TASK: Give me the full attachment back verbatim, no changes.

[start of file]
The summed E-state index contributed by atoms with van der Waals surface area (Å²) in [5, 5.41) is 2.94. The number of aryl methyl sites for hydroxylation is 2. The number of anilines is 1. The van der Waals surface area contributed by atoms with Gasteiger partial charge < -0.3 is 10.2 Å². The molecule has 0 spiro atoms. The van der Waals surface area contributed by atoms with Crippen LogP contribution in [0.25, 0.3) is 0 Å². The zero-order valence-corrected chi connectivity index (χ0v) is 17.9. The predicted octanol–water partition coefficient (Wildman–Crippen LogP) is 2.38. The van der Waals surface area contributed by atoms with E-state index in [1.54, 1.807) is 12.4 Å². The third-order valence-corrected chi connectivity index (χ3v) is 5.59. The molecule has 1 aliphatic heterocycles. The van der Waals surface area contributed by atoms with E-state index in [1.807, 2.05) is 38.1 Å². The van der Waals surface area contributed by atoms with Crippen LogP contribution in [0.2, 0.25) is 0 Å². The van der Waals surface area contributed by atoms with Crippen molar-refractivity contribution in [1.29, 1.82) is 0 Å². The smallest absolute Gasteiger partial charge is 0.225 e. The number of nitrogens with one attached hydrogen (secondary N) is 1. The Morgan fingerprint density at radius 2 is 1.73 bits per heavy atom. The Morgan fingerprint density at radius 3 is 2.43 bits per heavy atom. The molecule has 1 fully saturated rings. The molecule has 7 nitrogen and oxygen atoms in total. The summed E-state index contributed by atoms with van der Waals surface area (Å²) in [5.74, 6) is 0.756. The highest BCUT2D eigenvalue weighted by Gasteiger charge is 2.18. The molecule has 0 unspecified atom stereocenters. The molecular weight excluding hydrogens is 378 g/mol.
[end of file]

The summed E-state index contributed by atoms with van der Waals surface area (Å²) in [5, 5.41) is 2.94. The number of aryl methyl sites for hydroxylation is 2. The number of anilines is 1. The van der Waals surface area contributed by atoms with Gasteiger partial charge < -0.3 is 10.2 Å². The molecule has 0 spiro atoms. The van der Waals surface area contributed by atoms with Crippen LogP contribution in [0.25, 0.3) is 0 Å². The zero-order valence-corrected chi connectivity index (χ0v) is 17.9. The predicted octanol–water partition coefficient (Wildman–Crippen LogP) is 2.38. The van der Waals surface area contributed by atoms with E-state index in [1.54, 1.807) is 12.4 Å². The third-order valence-corrected chi connectivity index (χ3v) is 5.59. The molecule has 1 aliphatic heterocycles. The van der Waals surface area contributed by atoms with E-state index in [1.807, 2.05) is 38.1 Å². The van der Waals surface area contributed by atoms with Crippen LogP contribution in [0.2, 0.25) is 0 Å². The van der Waals surface area contributed by atoms with Crippen molar-refractivity contribution in [1.29, 1.82) is 0 Å². The smallest absolute Gasteiger partial charge is 0.225 e. The number of nitrogens with one attached hydrogen (secondary N) is 1. The Morgan fingerprint density at radius 2 is 1.73 bits per heavy atom. The Morgan fingerprint density at radius 3 is 2.43 bits per heavy atom. The molecule has 1 fully saturated rings. The molecule has 7 nitrogen and oxygen atoms in total. The summed E-state index contributed by atoms with van der Waals surface area (Å²) in [5.74, 6) is 0.756. The highest BCUT2D eigenvalue weighted by Gasteiger charge is 2.18. The molecule has 0 unspecified atom stereocenters. The molecular weight excluding hydrogens is 378 g/mol.